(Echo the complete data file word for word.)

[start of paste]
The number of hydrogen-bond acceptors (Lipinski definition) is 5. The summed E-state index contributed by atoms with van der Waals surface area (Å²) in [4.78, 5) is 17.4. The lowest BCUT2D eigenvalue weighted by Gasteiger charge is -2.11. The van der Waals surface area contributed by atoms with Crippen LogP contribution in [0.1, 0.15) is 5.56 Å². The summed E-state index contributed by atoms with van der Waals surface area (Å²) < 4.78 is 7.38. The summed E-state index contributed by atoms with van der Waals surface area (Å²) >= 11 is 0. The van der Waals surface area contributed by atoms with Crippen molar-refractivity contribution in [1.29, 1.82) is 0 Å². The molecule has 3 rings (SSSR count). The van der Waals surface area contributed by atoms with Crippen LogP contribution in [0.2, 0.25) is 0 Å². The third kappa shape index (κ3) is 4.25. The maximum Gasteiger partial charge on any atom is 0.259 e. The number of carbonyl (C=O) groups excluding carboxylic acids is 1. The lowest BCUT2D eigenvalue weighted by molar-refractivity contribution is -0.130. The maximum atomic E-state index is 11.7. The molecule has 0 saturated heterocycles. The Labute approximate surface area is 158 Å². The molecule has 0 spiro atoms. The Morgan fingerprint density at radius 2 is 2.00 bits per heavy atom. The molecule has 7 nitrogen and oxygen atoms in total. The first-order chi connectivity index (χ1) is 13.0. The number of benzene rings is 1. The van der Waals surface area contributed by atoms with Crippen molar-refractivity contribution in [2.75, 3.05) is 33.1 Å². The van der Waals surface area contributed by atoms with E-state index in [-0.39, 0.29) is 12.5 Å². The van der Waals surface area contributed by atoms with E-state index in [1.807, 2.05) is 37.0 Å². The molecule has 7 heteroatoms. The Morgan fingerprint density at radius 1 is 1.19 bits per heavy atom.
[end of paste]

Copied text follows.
The number of hydrogen-bond acceptors (Lipinski definition) is 5. The summed E-state index contributed by atoms with van der Waals surface area (Å²) in [4.78, 5) is 17.4. The lowest BCUT2D eigenvalue weighted by Gasteiger charge is -2.11. The van der Waals surface area contributed by atoms with Crippen LogP contribution in [0.1, 0.15) is 5.56 Å². The summed E-state index contributed by atoms with van der Waals surface area (Å²) < 4.78 is 7.38. The summed E-state index contributed by atoms with van der Waals surface area (Å²) >= 11 is 0. The van der Waals surface area contributed by atoms with Crippen molar-refractivity contribution in [1.29, 1.82) is 0 Å². The molecule has 3 rings (SSSR count). The van der Waals surface area contributed by atoms with Crippen LogP contribution in [0.2, 0.25) is 0 Å². The third kappa shape index (κ3) is 4.25. The maximum Gasteiger partial charge on any atom is 0.259 e. The number of carbonyl (C=O) groups excluding carboxylic acids is 1. The lowest BCUT2D eigenvalue weighted by molar-refractivity contribution is -0.130. The maximum atomic E-state index is 11.7. The molecule has 0 saturated heterocycles. The Labute approximate surface area is 158 Å². The molecule has 0 spiro atoms. The Morgan fingerprint density at radius 2 is 2.00 bits per heavy atom. The molecule has 7 nitrogen and oxygen atoms in total. The first-order chi connectivity index (χ1) is 13.0. The number of benzene rings is 1. The van der Waals surface area contributed by atoms with Crippen molar-refractivity contribution in [2.75, 3.05) is 33.1 Å². The van der Waals surface area contributed by atoms with E-state index in [-0.39, 0.29) is 12.5 Å². The van der Waals surface area contributed by atoms with E-state index in [1.807, 2.05) is 37.0 Å². The molecule has 7 heteroatoms. The Morgan fingerprint density at radius 1 is 1.19 bits per heavy atom.